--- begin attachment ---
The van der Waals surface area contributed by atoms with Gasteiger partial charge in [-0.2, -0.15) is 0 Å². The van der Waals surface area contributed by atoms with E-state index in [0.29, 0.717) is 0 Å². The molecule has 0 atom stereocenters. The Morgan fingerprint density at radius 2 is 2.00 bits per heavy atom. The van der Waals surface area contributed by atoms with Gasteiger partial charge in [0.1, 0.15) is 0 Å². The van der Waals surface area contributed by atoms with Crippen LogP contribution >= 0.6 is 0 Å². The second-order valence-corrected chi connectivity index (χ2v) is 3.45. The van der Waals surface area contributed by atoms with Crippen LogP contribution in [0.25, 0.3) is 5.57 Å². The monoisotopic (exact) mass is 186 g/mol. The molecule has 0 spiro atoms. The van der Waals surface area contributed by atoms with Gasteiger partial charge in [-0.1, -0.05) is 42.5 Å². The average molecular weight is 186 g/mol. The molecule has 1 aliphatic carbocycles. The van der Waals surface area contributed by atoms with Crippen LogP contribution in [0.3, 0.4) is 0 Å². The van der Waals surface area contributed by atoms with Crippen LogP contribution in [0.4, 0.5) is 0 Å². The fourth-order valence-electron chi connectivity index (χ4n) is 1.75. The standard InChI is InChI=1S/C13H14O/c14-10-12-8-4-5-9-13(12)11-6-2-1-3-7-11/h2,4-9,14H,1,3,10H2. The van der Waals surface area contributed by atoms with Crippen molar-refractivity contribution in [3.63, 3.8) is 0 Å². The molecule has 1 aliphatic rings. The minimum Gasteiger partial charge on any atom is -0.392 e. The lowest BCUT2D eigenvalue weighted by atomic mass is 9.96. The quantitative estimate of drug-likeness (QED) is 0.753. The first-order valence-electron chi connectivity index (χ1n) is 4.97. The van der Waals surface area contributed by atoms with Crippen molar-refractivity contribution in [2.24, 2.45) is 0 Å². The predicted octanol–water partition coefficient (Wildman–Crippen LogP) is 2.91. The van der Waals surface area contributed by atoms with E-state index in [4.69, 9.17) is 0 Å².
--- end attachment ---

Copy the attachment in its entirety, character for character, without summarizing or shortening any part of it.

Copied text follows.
The van der Waals surface area contributed by atoms with Gasteiger partial charge in [-0.2, -0.15) is 0 Å². The van der Waals surface area contributed by atoms with E-state index in [0.29, 0.717) is 0 Å². The molecule has 0 atom stereocenters. The Morgan fingerprint density at radius 2 is 2.00 bits per heavy atom. The van der Waals surface area contributed by atoms with Gasteiger partial charge in [0.1, 0.15) is 0 Å². The van der Waals surface area contributed by atoms with Crippen LogP contribution >= 0.6 is 0 Å². The second-order valence-corrected chi connectivity index (χ2v) is 3.45. The van der Waals surface area contributed by atoms with Crippen LogP contribution in [0.25, 0.3) is 5.57 Å². The monoisotopic (exact) mass is 186 g/mol. The molecule has 0 spiro atoms. The van der Waals surface area contributed by atoms with Gasteiger partial charge in [-0.1, -0.05) is 42.5 Å². The average molecular weight is 186 g/mol. The molecule has 1 aliphatic carbocycles. The van der Waals surface area contributed by atoms with Crippen LogP contribution in [0.3, 0.4) is 0 Å². The van der Waals surface area contributed by atoms with Crippen LogP contribution in [0.4, 0.5) is 0 Å². The fourth-order valence-electron chi connectivity index (χ4n) is 1.75. The standard InChI is InChI=1S/C13H14O/c14-10-12-8-4-5-9-13(12)11-6-2-1-3-7-11/h2,4-9,14H,1,3,10H2. The van der Waals surface area contributed by atoms with Crippen molar-refractivity contribution in [3.63, 3.8) is 0 Å². The molecule has 1 aliphatic rings. The minimum Gasteiger partial charge on any atom is -0.392 e. The lowest BCUT2D eigenvalue weighted by atomic mass is 9.96. The quantitative estimate of drug-likeness (QED) is 0.753. The first-order valence-electron chi connectivity index (χ1n) is 4.97. The van der Waals surface area contributed by atoms with Crippen molar-refractivity contribution in [2.24, 2.45) is 0 Å². The predicted octanol–water partition coefficient (Wildman–Crippen LogP) is 2.91. The van der Waals surface area contributed by atoms with E-state index in [4.69, 9.17) is 0 Å².